But now that we are adults, many of us parents, some grandparents, we now realize that the values Mr. Rogers promoted in his show, using puppets, choo-choo trains and funny voices, are seriously lacking in our contemporary discourse.
At a time when the national debate has become so coarse; when our politicians seem unwilling to promote an idea without denigrating, demeaning and defaming their opposition in the process, when meanness and divisiveness have become the common currency of communication—these days—more than ever, we need a voice like Mr. Rogers!
What seemed like childish innocence at the time, it has now become apparent, in stark relief, that we’ve lost something precious in our culture. Whether inspired by his religious education and his spiritual outlook, (though he was never overtly religious), Mr. Rogers gently peeled away the layers of cynicism and bitterness and revealed the still small spark of goodness, and virtue in every human being—the potential to live lives of righteousness, integrity and honesty.
And lest you think he was naïve or hid from the contemporary issues dominating the national debate, he did not!
In one scene, and frankly, I rarely watched the episodes when they were first broadcast, so most of the clips in the documentary were new to me…he and the African American man who played a police officer on the show took their shoes and socks off and together, soaked their feet in a small pool of water…two black feet, and two white feet. It was Mr. Rogers’ way of teaching children, mainly in communities reluctant to allow black kids into their schools, and particularly their public swimming pools, that integration was the only right and moral thing to do.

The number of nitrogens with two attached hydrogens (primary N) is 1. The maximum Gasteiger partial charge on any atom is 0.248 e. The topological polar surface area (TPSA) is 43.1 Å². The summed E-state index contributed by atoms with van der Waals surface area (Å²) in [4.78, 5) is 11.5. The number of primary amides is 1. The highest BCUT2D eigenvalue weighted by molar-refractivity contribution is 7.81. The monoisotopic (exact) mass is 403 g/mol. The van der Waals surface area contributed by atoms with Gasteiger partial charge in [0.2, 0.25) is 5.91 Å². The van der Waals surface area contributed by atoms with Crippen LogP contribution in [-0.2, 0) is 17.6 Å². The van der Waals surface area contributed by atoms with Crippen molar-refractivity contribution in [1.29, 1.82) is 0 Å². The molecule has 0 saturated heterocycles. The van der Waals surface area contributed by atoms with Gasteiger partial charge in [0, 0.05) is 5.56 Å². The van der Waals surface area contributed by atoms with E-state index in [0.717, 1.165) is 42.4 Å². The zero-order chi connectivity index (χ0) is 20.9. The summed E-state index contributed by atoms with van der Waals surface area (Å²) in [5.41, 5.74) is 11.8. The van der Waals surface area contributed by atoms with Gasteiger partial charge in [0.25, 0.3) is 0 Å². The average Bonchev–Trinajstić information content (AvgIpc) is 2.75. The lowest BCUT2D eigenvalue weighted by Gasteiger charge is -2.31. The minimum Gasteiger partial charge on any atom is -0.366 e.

Fred Rogers exuded humility. He invited a host of visitors on his show, and with curiosity, genuine interest and respect asked them about their lives. Guests included famed cellist Yo Yo Ma, and Jeff Erlanger, a young boy in a wheelchair, whom he unabashedly asked, no doubt channeling the curiosity of his youthful viewers, about the reason Jeff couldn’t walk, and what it was like to always need to use a wheel chair. And then together, they sang one of Mr. Roger’s signature songs. The sniffles were audible from the hundred or so adults sitting in that theatre in downtown Great Barrington, Massachusetts the day my wife and I saw the film.